Give Me Some Hot and Sexy Hollywood Abs!!

Give Me Some Hot and Sexy Hollywood Abs!!

Hollywood Abs is a ridiculously silly short film produced by Terry Richardson, variously acknowledged to be either one of New York City’s very favorite “edgy” fashion photographers, or a totally creepy camera-wielding predator. Luckily, in this short film, Richardson’s only being just plain goofy.

All the guys who really, really want to become fabulously fit absolutely need to watch this film to see how a famous fashion photographer becomes the next promotional customer of a very popular (but completely non-existent) work-out routine that ‘s taking over Hollywood like hot bananas. Hollywood Abs is all you need to get those defined steamy, sexy super-muscular abs versus the merely “so-so” look of New York abs. Actor Matthew Gray Gubler tells you in his very convincing and happy tone of voice how you too can get to this point. Just watch this bit to see pure ridiculousness.

Give Me Some Hot and Sexy Hollywood Abs!!

Please Share This:


Never Sorry: Who’s So Afraid of Ai Wei Wei?

Never Sorry: Who’s So Afraid of Ai Wei Wei?

Never Sorry is a fascinating 17-minute documentary short film about China’s renowned dissident artist Ai Wei Wei by freelance filmmaker Alison Klayman, who spent several months documenting his work and life, as well as capturing his many provocations and scuffles with the government. So who’s really so afraid of Ai Wei Wei? Well, the Chinese government for one. Ai Wei Wei is China’s most famous contemporary artist, acclaimed for his solo exhibitions the world-over.

Much to the Chinese government authorities’ chagrin, Ai Wei Wei has vociferously used his fame to speak his mind. A prolific blogger and tweeter, Wei Wei often publishes angry writings against injustice, corruption and abuse, which the Chinese censors invariably take down.  Most famously, after assisting in the design of China’s renowned 2008 Olympic Stadium (the Bird’s Nest), Ai Wei Wei publicly repudiated the project and the whole Olympic buildup as a preposterous fraud to put on a “good face” for the international community.

A mere 5 days after the PBS television airing on March 29th of this short film, Ai Wei Wei was detained by police at Beijing airport, and proceeded to vanish. No word was given about where he was taken, only a vague statement from authorities that he had committed “economic crimes.” His associates and lawyer were also targeted and disappeared. A global outcry went out, blasting the Chinese government for what was deemed a politically motivated move; however, the protests appeared to have no effect. Youth culture began to assert itself, and based on the title of this short film, stencil graffiti and light tags imaging Ai Wei Wei went up all around Hong Kong and mainland China, in spite of extraordinary risks.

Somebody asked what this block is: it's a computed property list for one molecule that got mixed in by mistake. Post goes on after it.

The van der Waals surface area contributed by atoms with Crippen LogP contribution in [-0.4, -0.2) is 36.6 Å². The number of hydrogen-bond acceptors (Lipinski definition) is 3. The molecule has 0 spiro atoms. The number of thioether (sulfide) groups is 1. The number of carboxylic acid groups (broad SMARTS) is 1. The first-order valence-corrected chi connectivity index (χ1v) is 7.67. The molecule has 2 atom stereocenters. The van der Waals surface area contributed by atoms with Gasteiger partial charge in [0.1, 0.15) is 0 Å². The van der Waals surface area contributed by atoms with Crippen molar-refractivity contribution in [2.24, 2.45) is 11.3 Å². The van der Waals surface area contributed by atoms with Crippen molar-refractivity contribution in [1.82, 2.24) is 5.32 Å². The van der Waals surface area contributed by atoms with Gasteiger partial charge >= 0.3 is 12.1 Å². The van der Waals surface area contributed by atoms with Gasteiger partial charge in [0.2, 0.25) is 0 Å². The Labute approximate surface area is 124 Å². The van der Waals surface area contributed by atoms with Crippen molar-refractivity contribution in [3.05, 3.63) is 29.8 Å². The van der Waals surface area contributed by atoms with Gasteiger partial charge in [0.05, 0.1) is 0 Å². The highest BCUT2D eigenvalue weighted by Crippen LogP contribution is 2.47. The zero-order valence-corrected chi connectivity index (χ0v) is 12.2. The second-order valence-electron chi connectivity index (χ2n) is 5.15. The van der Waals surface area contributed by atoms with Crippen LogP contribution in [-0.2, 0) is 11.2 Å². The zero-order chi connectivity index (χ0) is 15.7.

After 43 days of silence, Ai Wei Wei’s wife was finally allowed to visit him on May 15th. She has confirmed that he had not been maltreated and appeared to be in good health, but his imprisonment does not look as though it will be overturned any time soon. So for the time being, Ai Wei Wei is now China’s best known detainee.

Ai Wei Wei: Never Sorry

Please Share This:


The Photography of Jeanloup Sieff: An Eternal Dandy

Jeanloup Sieff: Ballet, Paris Opera, 1960

Jeanloup Sieff: Yves Saint Laurent, Paris, 1971

Jeanloup Sieff: Derrière Anglais, Paris, 1969

Jeanloup Sieff, Carolyn Carlson, Paris, 1974

Jeanloup Sieff: Sylvie, Paris, 1985

Jeanloup Sieff: Catherine Deneuve, Paris, 1969

Jeanloup Sieff, Liza Minelli, Paris, 1969

The Photography of Jeanloup Sieff: An Eternal Dandy

The French photographer Jeanloup Sieff (1933-2000) is a legend in fashion photography and one of the most prominent photographers of his generation. The Moderna Museet in Stockholm is presenting the first Nordic solo exhibition of Jeanloup Sieff’s work, which features a selection from Sieff’s photographic oeuvre.

Sieff began photography in the early 1950s as a contemporary of Helmut Newton and David Bailey, belonging to the generation succeeding Irving Penn. In the course of a long career, his photography spanned from fashion, advertising and portraits to reportage and landscapes. His images are often sensual and elegant, and in the 1960s he was much in demand as a fashion photographer, especially in New York City, where he lived for many years. Sieff was awarded several prizes, including the Prize Niepce, the Chevalier des Arts et Lettres in Paris in 1981 and the Grand Prix National de la Photographie in 1992.

Jeanloup Sieff had a huge popular appeal in France, the Unites States and elsewhere. His black-and-white photographs, always elegant and exquisitely printed, became his trademark style. Dancers and nudes were two recurring themes in his works. A trendy man about town all his life, early risers in Paris grew accustomed to seeing the long-haired, debonaire man driving a stylish vintage English sports car for his early morning breakfast in the St Germain district of Paris.

The Photography of Jeanloup Sieff

Slide Show: The Photography of Jeanloup Sieff

(Please Click Image to View Slide Show)

Please Share This:


%d bloggers like this: